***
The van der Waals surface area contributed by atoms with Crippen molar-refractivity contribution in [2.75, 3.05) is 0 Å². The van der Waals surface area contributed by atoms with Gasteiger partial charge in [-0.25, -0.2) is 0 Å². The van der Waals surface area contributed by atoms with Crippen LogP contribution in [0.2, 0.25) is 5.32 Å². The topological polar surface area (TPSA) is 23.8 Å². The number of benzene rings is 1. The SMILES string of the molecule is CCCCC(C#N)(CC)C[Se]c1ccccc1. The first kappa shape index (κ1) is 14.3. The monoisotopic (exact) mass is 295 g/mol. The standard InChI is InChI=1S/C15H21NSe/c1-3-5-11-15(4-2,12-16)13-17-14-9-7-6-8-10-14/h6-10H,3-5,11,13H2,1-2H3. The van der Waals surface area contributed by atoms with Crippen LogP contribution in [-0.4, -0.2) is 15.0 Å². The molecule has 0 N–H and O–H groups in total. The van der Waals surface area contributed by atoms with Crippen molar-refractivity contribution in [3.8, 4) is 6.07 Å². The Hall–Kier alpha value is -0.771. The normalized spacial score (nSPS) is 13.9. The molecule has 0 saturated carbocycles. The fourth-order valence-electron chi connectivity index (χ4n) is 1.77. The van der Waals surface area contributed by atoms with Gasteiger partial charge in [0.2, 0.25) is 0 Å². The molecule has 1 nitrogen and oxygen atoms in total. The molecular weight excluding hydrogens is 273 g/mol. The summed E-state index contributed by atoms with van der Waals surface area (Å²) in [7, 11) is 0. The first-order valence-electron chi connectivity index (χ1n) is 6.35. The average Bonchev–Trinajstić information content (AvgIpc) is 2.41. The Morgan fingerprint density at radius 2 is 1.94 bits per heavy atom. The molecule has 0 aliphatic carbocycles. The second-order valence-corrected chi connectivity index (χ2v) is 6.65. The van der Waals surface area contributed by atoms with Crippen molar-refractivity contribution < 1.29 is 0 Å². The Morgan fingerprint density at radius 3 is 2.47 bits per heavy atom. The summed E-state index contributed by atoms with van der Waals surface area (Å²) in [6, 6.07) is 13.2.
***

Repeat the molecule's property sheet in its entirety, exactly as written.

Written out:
The van der Waals surface area contributed by atoms with Crippen molar-refractivity contribution in [2.75, 3.05) is 0 Å². The van der Waals surface area contributed by atoms with Gasteiger partial charge in [-0.25, -0.2) is 0 Å². The van der Waals surface area contributed by atoms with Crippen LogP contribution in [0.2, 0.25) is 5.32 Å². The topological polar surface area (TPSA) is 23.8 Å². The number of benzene rings is 1. The SMILES string of the molecule is CCCCC(C#N)(CC)C[Se]c1ccccc1. The first kappa shape index (κ1) is 14.3. The monoisotopic (exact) mass is 295 g/mol. The standard InChI is InChI=1S/C15H21NSe/c1-3-5-11-15(4-2,12-16)13-17-14-9-7-6-8-10-14/h6-10H,3-5,11,13H2,1-2H3. The van der Waals surface area contributed by atoms with Crippen LogP contribution in [-0.4, -0.2) is 15.0 Å². The molecule has 0 N–H and O–H groups in total. The van der Waals surface area contributed by atoms with Crippen molar-refractivity contribution in [3.8, 4) is 6.07 Å². The Hall–Kier alpha value is -0.771. The normalized spacial score (nSPS) is 13.9. The molecule has 0 saturated carbocycles. The fourth-order valence-electron chi connectivity index (χ4n) is 1.77. The van der Waals surface area contributed by atoms with Gasteiger partial charge in [0.2, 0.25) is 0 Å². The molecule has 1 nitrogen and oxygen atoms in total. The molecular weight excluding hydrogens is 273 g/mol. The summed E-state index contributed by atoms with van der Waals surface area (Å²) in [7, 11) is 0. The first-order valence-electron chi connectivity index (χ1n) is 6.35. The average Bonchev–Trinajstić information content (AvgIpc) is 2.41. The Morgan fingerprint density at radius 2 is 1.94 bits per heavy atom. The molecule has 0 aliphatic carbocycles. The second-order valence-corrected chi connectivity index (χ2v) is 6.65. The van der Waals surface area contributed by atoms with Crippen molar-refractivity contribution < 1.29 is 0 Å². The Morgan fingerprint density at radius 3 is 2.47 bits per heavy atom. The summed E-state index contributed by atoms with van der Waals surface area (Å²) in [6, 6.07) is 13.2.